Media Advisory: Sex Trafficking Hearing Set for February 26
Washington, D.C. (February 19, 2014) –The House Commerce-Justice-Science (CJS) Appropriations subcommittee will hold a hearing on human trafficking at 10 a.m., Wednesday, February 26 in H 309 in the Capitol.
The witnesses are:
Human trafficking survivor and anti-trafficking advocate who frequently works with
Shared Hope International and Youth for Tomorrow
Detective William Woolf
Fairfax County Police Department
John D. Ryan
President and Chief Executive Officer, National Center for Missing and Exploited Children
Co-Chairperson, Arizona Governor’s Task Force on Human Trafficking
During the week leading up to Super Bowl, law enforcement officials made nearly 200 arrests for sex trafficking and related crimes and 16 children, some as young as 13, were rescued from the sex trade, according to media reports.
Rep. Frank Wolf (R-VA), chairman of the CJS subcommittee, has long worked to shine a bright light on the insidious nature of human trafficking and has been pushing the Obama Administration to address the issue more aggressively. Wolf inserted a number of provisions in the 2014 Omnibus spending bill recently signed into law aimed at combating sex trafficking, including language directing the Justice Department to report on its efforts to target Web sites like Backpage.com that facilitate trafficking. Wolf has repeatedly pressed the Justice Department to assess whether the current legal framework allows law enforcement to prosecute entities that serve as a conduit for buying and selling men, women and children online.
Wolf also has worked to increase awareness about sex trafficking in the 10th District of Virginia and the surrounding region. He has hosted and participated in forums on the issue, regularly meets with anti-trafficking organizations and remains in close contact with local law enforcement.
“Human trafficking is modern-day slavery,” Wolf said. “The assumption that these heinous crimes happen only in faraway lands is misguided. It is happening right here in our backyard. Many of us drive by it every day and don’t even realize it.”
Wolf regularly points to the following examples:
· A June 2013 Washingtonian Magazine article about how area girls were targeted on Facebook, at Metro stations and even in Fairfax County Public Schools. Det. Woolf, who is one of the hearing witnesses, is featured prominently in the piece.
· A press release from the U.S Attorney’s Office – Eastern District of Virginia about the sentencing of the owner of an Annandale-based massage parlor to 30 months in prison for transporting women to work as prostitutes and laundering the proceeds from the illegal activity.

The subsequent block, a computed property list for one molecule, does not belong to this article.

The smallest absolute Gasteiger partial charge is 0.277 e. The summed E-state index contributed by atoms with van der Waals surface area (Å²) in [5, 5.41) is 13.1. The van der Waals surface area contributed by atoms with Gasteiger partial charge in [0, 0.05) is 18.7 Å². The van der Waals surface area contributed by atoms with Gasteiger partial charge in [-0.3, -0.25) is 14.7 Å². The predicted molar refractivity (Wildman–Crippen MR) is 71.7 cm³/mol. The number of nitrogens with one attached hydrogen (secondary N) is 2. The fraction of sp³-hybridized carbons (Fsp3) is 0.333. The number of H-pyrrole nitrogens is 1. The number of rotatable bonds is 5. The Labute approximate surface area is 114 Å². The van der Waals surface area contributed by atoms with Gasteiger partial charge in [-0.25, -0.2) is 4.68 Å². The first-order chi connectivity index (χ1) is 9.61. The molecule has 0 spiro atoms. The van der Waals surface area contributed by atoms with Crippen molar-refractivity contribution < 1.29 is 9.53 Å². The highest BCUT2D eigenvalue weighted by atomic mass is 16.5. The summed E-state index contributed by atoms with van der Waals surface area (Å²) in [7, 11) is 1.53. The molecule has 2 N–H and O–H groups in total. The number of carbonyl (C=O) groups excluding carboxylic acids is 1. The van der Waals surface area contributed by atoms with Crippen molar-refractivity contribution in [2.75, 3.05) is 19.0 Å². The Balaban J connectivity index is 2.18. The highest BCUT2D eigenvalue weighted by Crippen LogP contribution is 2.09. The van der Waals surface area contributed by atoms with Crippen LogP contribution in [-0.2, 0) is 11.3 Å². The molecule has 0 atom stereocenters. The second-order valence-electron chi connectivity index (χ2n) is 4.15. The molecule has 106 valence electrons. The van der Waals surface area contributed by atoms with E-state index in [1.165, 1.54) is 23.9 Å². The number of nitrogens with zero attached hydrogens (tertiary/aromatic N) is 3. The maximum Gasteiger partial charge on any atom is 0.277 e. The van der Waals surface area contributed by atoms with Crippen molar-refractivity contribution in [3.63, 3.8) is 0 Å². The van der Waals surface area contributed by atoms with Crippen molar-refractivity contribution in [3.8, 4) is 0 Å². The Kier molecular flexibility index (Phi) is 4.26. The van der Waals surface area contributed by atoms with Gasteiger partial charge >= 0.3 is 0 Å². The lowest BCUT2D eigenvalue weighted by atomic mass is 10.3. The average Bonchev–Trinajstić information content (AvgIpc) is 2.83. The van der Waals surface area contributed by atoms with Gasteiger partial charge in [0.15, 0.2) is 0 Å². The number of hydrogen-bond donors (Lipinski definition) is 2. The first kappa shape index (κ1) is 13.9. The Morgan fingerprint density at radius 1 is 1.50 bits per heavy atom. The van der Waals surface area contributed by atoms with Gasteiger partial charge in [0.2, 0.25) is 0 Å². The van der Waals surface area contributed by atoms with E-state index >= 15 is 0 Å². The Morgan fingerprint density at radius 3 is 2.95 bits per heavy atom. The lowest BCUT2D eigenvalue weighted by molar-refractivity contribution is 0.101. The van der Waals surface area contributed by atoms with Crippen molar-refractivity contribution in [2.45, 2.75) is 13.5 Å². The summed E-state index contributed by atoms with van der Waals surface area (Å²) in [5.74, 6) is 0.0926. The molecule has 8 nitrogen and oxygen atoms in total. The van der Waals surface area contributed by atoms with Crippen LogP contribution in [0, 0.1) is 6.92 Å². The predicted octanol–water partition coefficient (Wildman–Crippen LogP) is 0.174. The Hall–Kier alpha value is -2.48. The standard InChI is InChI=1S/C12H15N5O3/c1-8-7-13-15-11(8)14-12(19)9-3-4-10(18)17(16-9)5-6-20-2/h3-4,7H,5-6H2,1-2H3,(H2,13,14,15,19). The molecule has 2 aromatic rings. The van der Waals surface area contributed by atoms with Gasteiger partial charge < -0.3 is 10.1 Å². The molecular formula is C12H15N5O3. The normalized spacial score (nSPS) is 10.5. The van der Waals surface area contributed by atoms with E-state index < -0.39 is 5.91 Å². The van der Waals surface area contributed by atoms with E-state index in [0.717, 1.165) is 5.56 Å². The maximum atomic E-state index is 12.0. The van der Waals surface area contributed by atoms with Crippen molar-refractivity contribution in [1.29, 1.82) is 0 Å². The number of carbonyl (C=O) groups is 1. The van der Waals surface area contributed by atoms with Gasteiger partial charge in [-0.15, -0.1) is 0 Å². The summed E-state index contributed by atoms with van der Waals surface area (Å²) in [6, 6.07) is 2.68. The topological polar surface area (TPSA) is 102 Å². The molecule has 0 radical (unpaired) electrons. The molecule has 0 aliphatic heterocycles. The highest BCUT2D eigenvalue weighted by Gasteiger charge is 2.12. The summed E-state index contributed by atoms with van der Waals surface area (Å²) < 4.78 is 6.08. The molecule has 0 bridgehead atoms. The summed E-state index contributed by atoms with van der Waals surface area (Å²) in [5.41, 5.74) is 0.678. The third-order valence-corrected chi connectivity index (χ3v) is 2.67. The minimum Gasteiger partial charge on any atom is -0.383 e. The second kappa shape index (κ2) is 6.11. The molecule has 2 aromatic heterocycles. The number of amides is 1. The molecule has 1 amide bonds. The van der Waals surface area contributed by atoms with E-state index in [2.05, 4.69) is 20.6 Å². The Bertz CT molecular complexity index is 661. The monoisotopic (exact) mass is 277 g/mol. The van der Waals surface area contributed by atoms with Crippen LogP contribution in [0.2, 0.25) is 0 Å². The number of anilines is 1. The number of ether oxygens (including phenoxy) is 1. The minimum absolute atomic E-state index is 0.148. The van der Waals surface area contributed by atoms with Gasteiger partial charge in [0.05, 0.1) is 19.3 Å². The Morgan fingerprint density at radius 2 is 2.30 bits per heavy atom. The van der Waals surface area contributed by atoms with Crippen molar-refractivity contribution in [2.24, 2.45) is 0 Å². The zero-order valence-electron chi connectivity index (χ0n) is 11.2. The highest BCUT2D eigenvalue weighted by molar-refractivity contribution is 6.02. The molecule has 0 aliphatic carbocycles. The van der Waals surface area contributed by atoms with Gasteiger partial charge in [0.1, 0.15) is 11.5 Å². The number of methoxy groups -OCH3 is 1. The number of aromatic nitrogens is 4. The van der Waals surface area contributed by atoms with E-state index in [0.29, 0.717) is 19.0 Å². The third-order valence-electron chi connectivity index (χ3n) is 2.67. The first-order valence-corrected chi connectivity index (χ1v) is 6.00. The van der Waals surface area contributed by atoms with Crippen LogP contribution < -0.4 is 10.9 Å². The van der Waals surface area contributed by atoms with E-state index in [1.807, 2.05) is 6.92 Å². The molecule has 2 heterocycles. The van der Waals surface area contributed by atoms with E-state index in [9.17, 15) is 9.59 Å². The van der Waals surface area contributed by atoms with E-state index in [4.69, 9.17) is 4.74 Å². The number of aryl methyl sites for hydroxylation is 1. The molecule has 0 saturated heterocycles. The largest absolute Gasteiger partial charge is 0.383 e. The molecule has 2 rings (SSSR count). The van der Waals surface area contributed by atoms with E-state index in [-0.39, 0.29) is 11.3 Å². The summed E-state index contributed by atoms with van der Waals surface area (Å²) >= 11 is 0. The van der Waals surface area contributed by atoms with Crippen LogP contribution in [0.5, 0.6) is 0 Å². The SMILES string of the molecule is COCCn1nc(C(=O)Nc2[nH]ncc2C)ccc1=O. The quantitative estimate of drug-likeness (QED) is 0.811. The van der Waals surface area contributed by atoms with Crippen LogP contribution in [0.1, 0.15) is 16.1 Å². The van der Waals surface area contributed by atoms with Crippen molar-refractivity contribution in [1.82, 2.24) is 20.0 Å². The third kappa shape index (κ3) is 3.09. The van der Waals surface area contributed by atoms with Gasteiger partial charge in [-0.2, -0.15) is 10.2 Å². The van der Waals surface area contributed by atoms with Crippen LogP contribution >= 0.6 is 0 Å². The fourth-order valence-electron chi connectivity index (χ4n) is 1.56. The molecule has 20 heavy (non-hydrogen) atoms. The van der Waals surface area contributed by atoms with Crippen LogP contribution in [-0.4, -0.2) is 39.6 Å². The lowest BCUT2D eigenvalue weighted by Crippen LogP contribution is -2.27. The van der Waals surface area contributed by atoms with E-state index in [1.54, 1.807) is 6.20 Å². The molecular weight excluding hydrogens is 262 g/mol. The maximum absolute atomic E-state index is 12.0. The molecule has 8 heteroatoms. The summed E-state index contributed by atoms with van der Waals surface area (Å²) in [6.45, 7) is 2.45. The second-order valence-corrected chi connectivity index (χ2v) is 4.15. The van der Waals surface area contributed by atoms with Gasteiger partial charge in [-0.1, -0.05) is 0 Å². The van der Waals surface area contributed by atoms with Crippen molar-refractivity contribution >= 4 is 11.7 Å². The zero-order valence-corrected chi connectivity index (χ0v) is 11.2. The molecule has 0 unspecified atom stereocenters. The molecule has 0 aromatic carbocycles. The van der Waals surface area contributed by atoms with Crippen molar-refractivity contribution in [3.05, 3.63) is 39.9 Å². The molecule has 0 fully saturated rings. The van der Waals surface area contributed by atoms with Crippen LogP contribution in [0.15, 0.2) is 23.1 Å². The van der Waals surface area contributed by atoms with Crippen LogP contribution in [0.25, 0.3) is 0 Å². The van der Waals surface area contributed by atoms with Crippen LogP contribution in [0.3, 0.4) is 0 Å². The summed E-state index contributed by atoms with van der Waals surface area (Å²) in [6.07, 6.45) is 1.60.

· Court documents involving a Georgia man who pleaded guilty in federal court in Alexandria in 2013 of trafficking underage girls in northern Virginia. According to the documents, the girls were prostituted at the following hotels: Homestead Studio Suites in Sterling; Aloft Hotel in Ashburn; Dulles Crown Plaza Hotel in Herndon; Holiday Inn Express in Herndon; Washington Dulles Marriott Suites in Herndon; and the Hyatt House Hotel in Herndon.
· A September 2013 Washington Post article about how local gangs are finding that trafficking women and young girls is more profitable than trafficking drugs.
Wolf is holding the hearing to get a fuller picture of the nature of human trafficking in the region and to assess nationwide trends in this growing criminal enterprise, including the means of exploitation and ways in which law enforcement at every level can better tackle this problem. He also hopes that the hearing will further sensitize parents and community leaders as to how this exploitation takes place and steps that can be taken to prevent it and to support survivors of this crime.
Wolf said the FY 2014 spending bill directs the FBI to increase the amount of resources dedicated to human trafficking, improve coordination with other law enforcement agencies to better address trafficking and regularly report to Congress on what it is doing to fight trafficking.
Wolf said the bill also provides nearly $14.25 million for grants to help victims of trafficking and provides funding for the Human Trafficking Prosecution Unit and Anti-Trafficking Coordination Teams, including $88.5 million for youth mentoring grants and $67 million for missing and exploited children programs.
In addition to the language on trafficking, the bill also provides $417 million for the Office of Violence Against Women, which is higher than both the FY 2013 level and the president’s 2014 budget request.
Under the bill, the Attorney General is required to submit a comprehensive report on all DOJ anti-trafficking activities, including legislative proposals to bolster anti-trafficking enforcement. The Justice Department also is required to detail any action it has taken to investigate allegations of human trafficking or abuse of nonimmigrant visa holders to enforce a policy of zero tolerance for sex and labor trafficking by federal contractors.
U.S. Attorneys also are expected to maintain their human trafficking task forces and to continue to undertake proactive investigations, including investigations of persons or entities facilitating trafficking in persons through the use of classified advertising on the Internet. In addition, the Justice Department must continue its outreach in the form of public notices with regard to the prevalence of human trafficking activities and report to the CJS subcommittee on its efforts.